But overall it looks fairly open to me.

So let’s look at this CPU !

It’s a 32Bits RISC (instruction and data) with no MMU and optional caches. That makes it fit the embedded CPU category.

The lm32 architecture seams to be integrated in binutils and gcc, so no need for extra patch, just build it.


To stay on the Milkymist project, lets consider Navré. This one was created for Building a free OHCI host controller for USB.

So It’s GPL, it’s very new, it’s very small, it perfectly fits the tiny micro-controller category. Let’s wish it good luck.

On the AVR cloning idea, I don’t know Atmel’s opinion on this… If we end up building Arduino clones using open source AVR clones they might argue, but I think for now at least in term of cost and process, we are far from it. (Is there any opens source flash process to build our chips ?)

While we are at it, let’s look a few other AVR clones.


Targeted to be a superset of all AVR at its origin, the project has stopped. It has some bugs open and this has not evolved since 2005.

AVR core

This is a clone of AT mega 103. Unfortunately I could not find any licence in the archive… So it can not be considered open source hardware 🙁


This is a Atmel AVR ATtiny261/461/861 compatible core. LGPL and not updated since Nov 10th, 2008.

Reduced AVR Core for CPLD

AVR core in single verilog file… There is not much info, the project was recently created on opencores and the homepage (from the source header) is in Russian…

Ok that’s all for today 😉

As usual the summary table is there: Open Cpu Study Summary.

it’s been a while…

Well, I’m actually more reading than writing since I added Planet Debian to my feed aggregator gregarious.

Also did a few changes to the themes, updated wordpress without issue. Thanks to both wordpress and debian.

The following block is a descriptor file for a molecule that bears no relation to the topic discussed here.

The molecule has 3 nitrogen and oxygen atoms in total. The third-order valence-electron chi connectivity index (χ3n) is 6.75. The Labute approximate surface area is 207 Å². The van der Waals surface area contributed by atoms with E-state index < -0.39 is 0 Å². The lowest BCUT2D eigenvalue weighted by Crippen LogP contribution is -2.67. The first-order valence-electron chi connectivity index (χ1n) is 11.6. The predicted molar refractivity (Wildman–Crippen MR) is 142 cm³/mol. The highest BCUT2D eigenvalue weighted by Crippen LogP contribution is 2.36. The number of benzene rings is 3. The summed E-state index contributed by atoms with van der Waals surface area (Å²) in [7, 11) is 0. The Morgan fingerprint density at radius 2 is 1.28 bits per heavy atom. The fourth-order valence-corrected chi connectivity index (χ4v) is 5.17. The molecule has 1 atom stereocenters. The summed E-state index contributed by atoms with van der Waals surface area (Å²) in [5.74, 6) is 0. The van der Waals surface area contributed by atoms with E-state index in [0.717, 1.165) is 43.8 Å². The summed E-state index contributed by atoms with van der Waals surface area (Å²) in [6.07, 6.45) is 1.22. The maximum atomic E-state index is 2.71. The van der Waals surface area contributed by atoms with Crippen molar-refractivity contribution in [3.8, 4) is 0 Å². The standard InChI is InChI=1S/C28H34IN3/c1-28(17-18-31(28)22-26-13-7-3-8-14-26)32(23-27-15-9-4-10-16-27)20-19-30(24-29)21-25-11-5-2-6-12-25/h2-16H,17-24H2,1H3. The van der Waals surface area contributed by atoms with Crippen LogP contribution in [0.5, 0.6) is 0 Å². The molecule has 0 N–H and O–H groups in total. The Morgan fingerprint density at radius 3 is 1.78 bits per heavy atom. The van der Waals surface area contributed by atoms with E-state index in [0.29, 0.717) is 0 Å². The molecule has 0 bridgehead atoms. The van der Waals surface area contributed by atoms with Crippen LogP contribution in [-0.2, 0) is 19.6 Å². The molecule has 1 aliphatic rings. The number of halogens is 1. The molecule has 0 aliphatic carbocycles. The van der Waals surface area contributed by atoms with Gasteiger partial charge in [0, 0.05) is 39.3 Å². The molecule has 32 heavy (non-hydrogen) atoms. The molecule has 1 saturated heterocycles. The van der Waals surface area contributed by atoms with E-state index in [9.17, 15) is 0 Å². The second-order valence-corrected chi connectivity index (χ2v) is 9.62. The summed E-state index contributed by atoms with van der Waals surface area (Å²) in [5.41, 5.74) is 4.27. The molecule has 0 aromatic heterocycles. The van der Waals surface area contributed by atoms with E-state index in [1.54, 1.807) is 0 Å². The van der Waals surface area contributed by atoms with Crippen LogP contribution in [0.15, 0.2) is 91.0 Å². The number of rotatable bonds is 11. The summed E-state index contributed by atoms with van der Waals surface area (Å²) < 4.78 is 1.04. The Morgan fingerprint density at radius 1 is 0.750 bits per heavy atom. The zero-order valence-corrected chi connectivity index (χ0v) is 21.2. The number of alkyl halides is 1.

Finally this blog has electronics in the headline and I’ve never talked about it yet, but I’m practicing 😉

I’ve been looking for software to draw my schematics and keep track of my work, first for myself and when ready to post my work here.
One project that seamed interesting is Fritzing but it seams too unstable, I don’t mean that the software is unstable but the file formats are. That means that some project done with it today might not be readable by tomorrow’s version.

So I ended up using The gEDA project tools. Starting with gschem to draw the schematics and then adding PCB to prepare my boards.
I’m not actually doing real PCBs, I prefer using prototyping boards and soldering lots of small wires, but using PCB with a 100mil grid really helps for arranging the placement.

I started hacking with Atmel’s AVR microcontrollers using avr-gcc and avr-libc. I first build an USBtinyISP avr programmer. I’ll post the gschem and PCB file some day. (It can come sooner if you ask for it).

Almost forgot, I recovered an old bookmark on Chip Directory. It’s a pinout database of many old chip references including 74xx TTL series and 40xx MOS series.